This allows me to always be in a good mood when I get home and greet my husband with a smile. Then, I change out of my suit and start with dinner prep and ask about his day at home.

If you struggle with stress or being present, I would highly recommend doing yoga or meditating when you get home.

[–]HB32343 Stars[S] 9 points10 points  (3 children) | Copy Link

Our "coming home" needs are different than men's. We all need to decompress but I find the process of decompressing looks different for the sexes. It sounds like your husband knows well how to meet that need for you!

I can't agree enough about the yoga and meditation. I think all people who have bodies should be doing yoga, and all people with minds ought meditate.

[–]Hammocknapping8 points9 points  (2 children) | Copy Link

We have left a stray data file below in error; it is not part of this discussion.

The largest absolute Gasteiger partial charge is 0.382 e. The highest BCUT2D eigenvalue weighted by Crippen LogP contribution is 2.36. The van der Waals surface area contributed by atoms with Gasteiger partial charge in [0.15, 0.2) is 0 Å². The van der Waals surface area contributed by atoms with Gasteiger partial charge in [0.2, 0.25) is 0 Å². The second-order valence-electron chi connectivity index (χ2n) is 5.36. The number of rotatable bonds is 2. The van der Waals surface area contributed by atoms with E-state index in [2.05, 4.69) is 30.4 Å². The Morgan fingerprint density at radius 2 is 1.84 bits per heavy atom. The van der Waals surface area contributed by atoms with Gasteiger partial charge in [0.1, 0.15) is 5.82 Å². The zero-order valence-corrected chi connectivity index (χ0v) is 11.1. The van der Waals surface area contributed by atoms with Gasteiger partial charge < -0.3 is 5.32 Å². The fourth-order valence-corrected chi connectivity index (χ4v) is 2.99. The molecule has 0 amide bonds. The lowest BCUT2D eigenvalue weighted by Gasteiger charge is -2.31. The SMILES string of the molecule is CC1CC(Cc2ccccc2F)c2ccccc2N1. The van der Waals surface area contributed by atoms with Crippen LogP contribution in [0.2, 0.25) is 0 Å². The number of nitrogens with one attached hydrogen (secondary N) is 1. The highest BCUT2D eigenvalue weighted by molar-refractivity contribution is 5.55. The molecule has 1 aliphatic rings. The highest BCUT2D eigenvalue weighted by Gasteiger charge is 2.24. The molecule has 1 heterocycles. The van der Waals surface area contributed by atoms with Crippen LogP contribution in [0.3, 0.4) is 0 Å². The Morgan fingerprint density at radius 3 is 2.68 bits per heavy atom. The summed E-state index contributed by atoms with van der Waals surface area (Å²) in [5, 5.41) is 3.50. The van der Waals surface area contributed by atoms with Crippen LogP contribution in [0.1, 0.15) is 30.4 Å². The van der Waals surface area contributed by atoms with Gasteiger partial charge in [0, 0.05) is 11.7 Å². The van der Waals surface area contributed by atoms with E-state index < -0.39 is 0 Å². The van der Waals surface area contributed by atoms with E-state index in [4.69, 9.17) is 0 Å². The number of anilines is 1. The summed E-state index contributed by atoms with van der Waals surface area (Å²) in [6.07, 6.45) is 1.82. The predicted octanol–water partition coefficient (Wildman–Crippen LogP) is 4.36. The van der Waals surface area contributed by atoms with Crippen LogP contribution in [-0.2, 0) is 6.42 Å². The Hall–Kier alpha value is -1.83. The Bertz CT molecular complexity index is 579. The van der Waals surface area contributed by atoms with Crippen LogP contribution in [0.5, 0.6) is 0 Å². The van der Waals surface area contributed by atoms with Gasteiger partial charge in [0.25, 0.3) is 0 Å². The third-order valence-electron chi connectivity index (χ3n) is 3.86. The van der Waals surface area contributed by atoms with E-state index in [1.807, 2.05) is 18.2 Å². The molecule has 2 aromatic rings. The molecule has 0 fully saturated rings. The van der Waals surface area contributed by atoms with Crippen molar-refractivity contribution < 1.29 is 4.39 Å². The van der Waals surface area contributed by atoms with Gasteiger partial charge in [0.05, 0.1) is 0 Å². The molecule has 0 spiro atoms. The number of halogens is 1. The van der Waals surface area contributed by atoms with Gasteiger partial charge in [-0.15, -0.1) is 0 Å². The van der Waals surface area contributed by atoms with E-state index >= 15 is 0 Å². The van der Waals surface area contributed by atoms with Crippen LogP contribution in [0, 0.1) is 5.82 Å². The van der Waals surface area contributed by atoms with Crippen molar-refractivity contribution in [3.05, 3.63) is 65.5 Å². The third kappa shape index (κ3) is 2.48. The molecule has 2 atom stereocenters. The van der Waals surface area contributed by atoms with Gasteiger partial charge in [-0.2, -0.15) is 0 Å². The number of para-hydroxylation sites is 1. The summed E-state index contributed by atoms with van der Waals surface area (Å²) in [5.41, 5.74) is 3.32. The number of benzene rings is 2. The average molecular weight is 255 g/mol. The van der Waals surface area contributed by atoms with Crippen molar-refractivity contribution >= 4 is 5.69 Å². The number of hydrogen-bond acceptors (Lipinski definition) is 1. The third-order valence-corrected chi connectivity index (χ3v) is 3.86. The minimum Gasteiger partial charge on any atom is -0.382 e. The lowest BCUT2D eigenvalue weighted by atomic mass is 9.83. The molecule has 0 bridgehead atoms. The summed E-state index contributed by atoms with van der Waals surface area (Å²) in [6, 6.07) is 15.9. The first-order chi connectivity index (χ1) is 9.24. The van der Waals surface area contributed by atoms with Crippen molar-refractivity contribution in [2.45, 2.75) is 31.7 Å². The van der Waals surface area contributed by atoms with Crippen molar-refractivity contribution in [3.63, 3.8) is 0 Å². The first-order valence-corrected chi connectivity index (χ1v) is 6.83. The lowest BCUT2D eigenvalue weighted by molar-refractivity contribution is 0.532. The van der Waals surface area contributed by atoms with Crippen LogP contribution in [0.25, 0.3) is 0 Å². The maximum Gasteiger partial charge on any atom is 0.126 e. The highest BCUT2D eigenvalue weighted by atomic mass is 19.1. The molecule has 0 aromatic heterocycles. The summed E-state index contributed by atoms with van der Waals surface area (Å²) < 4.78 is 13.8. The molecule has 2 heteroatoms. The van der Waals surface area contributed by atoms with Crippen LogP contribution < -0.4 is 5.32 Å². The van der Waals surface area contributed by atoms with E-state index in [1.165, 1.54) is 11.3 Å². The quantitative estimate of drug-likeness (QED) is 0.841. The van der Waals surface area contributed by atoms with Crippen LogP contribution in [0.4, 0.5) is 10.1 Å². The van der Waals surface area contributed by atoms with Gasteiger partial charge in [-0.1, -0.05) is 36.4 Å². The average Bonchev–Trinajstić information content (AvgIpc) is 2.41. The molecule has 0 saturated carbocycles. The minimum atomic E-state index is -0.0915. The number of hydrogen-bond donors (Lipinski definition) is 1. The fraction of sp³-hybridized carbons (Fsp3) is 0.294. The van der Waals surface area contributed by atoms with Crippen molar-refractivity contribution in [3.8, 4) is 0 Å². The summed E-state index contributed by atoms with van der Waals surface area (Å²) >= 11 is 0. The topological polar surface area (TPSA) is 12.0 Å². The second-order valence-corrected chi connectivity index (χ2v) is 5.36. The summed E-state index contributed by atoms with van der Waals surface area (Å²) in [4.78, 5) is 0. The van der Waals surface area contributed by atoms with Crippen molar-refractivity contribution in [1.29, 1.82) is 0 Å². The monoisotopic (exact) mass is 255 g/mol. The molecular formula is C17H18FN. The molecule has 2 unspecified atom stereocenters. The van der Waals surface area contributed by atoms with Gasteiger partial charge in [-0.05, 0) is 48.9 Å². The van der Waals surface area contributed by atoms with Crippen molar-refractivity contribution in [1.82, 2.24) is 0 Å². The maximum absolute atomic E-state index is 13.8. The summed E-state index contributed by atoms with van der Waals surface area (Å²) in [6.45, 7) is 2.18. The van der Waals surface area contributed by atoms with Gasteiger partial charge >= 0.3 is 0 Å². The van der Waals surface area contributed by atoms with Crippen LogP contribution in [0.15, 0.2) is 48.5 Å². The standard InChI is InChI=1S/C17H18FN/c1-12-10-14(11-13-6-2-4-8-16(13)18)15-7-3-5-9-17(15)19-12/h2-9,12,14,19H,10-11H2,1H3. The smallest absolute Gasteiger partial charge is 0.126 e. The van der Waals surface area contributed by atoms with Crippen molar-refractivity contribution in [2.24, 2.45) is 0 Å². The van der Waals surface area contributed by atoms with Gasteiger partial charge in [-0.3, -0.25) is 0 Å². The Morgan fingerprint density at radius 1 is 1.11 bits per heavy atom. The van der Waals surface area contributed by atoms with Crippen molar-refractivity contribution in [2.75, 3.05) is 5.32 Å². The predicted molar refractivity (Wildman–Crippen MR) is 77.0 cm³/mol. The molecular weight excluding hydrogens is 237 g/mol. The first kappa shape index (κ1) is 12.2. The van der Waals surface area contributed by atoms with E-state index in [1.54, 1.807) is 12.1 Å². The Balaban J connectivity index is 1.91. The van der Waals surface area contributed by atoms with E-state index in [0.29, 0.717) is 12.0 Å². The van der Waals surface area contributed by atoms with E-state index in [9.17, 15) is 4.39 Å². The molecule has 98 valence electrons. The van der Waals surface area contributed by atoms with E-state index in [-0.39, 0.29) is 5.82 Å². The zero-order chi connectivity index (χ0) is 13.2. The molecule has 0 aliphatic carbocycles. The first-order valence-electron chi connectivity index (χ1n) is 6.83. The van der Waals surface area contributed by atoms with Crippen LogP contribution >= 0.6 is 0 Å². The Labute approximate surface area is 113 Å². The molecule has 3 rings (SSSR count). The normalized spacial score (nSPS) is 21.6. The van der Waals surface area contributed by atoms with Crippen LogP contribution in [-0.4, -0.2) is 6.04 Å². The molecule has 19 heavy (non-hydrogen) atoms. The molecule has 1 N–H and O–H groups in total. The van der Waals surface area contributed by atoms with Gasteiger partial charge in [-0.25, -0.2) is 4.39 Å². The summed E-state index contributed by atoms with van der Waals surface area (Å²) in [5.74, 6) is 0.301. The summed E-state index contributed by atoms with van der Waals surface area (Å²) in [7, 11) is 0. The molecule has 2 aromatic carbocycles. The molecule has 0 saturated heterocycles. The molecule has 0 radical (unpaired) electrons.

I agree that most men and women decompress in different ways, but my partner doesn’t have an after work ritual, so I contributed mine.

Many women on this sub work, and either aren’t there to greet their husband or they get home at the same time. Personally, while I may have to work at home some nights, I don’t bring the stress of work home and allow it to impact my marriage. I don’t complain about work to my husband and I don’t give him a play by play of my day. Generally once I get home, I don’t talk about work and instead focus on mutual topics of interest.

I think that’s a huge benefit to my marriage, because when I’m home my husband gets the fun, happy, energetic me. I am 100% present, and I know it makes him feel loved.